By Chelsea Webster

Let’s start the first mile of this journey by setting a goal for reading this article: learning what first mile and last mile means in relation to transportation, and finding ways for the parking industry to embrace (and maybe even capitalize) on this growing urban challenge. 

The Rise of Public Transit

If you live in a city, you likely understand that public transit is an important part of city life. As more of the world’s population moves into cities, and cities aren’t able to accommodate the demand for individual cars and parking, transit will continue to grow in importance. There are lots of articles already touting that the personal vehicle is falling as king of transportation. As this process happens, it will be even more critical to make taking alternate methods of transportation as easy as possible.

If you’ve ever tried to take public transportation, you’re likely aware of a big setback inherent in any transit system: it doesn’t come right to your door.

So, if people aren’t willing to walk to the “nearest” transit stop, but still want to take the train or subway or express bus, how do they get to that transit stop?  The process is called first mile (getting from your house or starting point to the transit stop) and last mile (getting from where transit lets you off to your actual destination) commuting.

We Love Our Cars

Thanks to the automobile revolution, we’ve seen the personal vehicle have a massive economic impact. Highways were built, automotive factories churned out vehicles of all sorts, and a whole new parking industry sprang up – all of which created hundreds of thousands of jobs in Canada and the US. With the ability for the average person to own a vehicle, people had the freedom to live and travel to places previously…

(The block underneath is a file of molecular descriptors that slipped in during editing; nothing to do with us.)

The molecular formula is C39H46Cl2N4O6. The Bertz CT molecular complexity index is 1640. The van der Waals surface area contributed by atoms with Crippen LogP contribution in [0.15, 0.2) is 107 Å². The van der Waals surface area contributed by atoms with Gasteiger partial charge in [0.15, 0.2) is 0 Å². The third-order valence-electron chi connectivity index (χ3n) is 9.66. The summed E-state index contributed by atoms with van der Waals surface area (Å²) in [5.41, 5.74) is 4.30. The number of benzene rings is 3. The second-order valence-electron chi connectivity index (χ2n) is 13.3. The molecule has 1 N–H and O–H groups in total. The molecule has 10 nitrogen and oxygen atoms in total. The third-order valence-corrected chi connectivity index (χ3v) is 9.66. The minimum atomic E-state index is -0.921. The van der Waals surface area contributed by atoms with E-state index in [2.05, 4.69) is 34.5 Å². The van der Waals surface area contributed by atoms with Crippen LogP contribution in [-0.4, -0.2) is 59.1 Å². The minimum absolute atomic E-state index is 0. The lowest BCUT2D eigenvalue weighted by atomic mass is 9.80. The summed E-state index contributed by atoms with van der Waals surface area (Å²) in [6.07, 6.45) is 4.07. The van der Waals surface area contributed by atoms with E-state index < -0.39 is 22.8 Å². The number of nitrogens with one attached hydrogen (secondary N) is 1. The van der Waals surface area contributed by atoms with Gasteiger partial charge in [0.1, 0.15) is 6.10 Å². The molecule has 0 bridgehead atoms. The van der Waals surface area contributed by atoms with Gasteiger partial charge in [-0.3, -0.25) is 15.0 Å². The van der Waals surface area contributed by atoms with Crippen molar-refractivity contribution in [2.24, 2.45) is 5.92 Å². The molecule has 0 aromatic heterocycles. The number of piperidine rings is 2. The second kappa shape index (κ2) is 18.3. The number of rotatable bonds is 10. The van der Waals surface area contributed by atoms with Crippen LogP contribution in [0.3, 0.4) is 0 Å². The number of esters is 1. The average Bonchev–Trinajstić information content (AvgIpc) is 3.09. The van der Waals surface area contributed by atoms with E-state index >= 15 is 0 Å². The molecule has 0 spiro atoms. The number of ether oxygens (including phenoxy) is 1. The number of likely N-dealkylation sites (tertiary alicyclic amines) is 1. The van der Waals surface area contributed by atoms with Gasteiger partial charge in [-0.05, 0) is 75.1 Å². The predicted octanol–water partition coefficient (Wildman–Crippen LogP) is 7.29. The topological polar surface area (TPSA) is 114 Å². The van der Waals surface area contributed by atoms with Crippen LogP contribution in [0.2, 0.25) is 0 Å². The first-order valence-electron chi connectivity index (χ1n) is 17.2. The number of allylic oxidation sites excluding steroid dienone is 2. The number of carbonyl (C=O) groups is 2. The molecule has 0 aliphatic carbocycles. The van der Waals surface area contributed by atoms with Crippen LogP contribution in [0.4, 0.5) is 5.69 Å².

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Parking Facility Standards – How do your parking garages stack up?

Parking Excellence Recognized in Canada (PERC), later updated to the Parking Facility Standards Award program (PFSA) was the first parking facility evaluation program of its kind, and saw many Canadian parking organizations achieve success through participation in the program.

Derived from these past award programs, a standard checklist of items required to meet acceptable, minimum standards for a parking facility has been further amended and endorsed by the Canadian Parking Association as the benchmark for measuring a facility against national standards.

The objective of sharing this check list is to provide the tools necessary for operators to self-check their parking facilities against minimum requirements to manage and maintain a quality parking operation that sets it above others, and helps to improve the image of the industry.  The standards cover a variety of facility types, from gravel lots to state-of-the-art parkades, both old and new.